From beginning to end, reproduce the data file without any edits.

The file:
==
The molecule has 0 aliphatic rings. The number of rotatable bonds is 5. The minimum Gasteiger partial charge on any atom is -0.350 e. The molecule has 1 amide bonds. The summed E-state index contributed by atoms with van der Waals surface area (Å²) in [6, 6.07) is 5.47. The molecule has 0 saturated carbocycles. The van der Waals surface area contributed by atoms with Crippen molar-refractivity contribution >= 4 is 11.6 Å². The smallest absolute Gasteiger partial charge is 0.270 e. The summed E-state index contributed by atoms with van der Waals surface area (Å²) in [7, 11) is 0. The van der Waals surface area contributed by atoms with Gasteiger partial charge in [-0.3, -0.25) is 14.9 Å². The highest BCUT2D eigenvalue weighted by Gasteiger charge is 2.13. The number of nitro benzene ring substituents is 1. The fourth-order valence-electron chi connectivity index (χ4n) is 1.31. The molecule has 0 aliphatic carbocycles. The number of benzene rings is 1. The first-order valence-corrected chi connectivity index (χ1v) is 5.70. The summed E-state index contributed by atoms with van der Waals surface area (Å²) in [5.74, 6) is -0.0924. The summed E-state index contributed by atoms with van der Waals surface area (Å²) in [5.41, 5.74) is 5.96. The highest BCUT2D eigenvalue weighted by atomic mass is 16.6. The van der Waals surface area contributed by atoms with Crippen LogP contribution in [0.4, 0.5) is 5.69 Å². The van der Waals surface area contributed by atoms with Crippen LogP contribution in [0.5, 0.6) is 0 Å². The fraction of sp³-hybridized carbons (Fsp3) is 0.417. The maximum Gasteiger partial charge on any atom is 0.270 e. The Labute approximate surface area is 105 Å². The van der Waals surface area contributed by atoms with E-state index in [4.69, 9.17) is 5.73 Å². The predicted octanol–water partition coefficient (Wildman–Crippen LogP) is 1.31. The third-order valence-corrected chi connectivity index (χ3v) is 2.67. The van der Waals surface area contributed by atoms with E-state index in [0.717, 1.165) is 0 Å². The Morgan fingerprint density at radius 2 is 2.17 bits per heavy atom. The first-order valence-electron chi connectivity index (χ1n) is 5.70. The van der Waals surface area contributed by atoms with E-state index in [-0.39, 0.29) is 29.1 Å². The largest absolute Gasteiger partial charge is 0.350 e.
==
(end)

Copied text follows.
The molecule has 0 aliphatic rings. The number of rotatable bonds is 5. The minimum Gasteiger partial charge on any atom is -0.350 e. The molecule has 1 amide bonds. The summed E-state index contributed by atoms with van der Waals surface area (Å²) in [6, 6.07) is 5.47. The molecule has 0 saturated carbocycles. The van der Waals surface area contributed by atoms with Crippen molar-refractivity contribution >= 4 is 11.6 Å². The smallest absolute Gasteiger partial charge is 0.270 e. The summed E-state index contributed by atoms with van der Waals surface area (Å²) in [7, 11) is 0. The van der Waals surface area contributed by atoms with Gasteiger partial charge in [-0.3, -0.25) is 14.9 Å². The highest BCUT2D eigenvalue weighted by Gasteiger charge is 2.13. The number of nitro benzene ring substituents is 1. The fourth-order valence-electron chi connectivity index (χ4n) is 1.31. The molecule has 0 aliphatic carbocycles. The number of benzene rings is 1. The first-order valence-corrected chi connectivity index (χ1v) is 5.70. The summed E-state index contributed by atoms with van der Waals surface area (Å²) in [5.74, 6) is -0.0924. The summed E-state index contributed by atoms with van der Waals surface area (Å²) in [5.41, 5.74) is 5.96. The highest BCUT2D eigenvalue weighted by atomic mass is 16.6. The van der Waals surface area contributed by atoms with Crippen LogP contribution in [0.4, 0.5) is 5.69 Å². The van der Waals surface area contributed by atoms with Crippen LogP contribution in [0.5, 0.6) is 0 Å². The fraction of sp³-hybridized carbons (Fsp3) is 0.417. The maximum Gasteiger partial charge on any atom is 0.270 e. The Labute approximate surface area is 105 Å². The van der Waals surface area contributed by atoms with E-state index in [4.69, 9.17) is 5.73 Å². The predicted octanol–water partition coefficient (Wildman–Crippen LogP) is 1.31. The third-order valence-corrected chi connectivity index (χ3v) is 2.67. The van der Waals surface area contributed by atoms with E-state index in [0.717, 1.165) is 0 Å². The Morgan fingerprint density at radius 2 is 2.17 bits per heavy atom. The first-order valence-electron chi connectivity index (χ1n) is 5.70. The van der Waals surface area contributed by atoms with E-state index in [-0.39, 0.29) is 29.1 Å². The largest absolute Gasteiger partial charge is 0.350 e.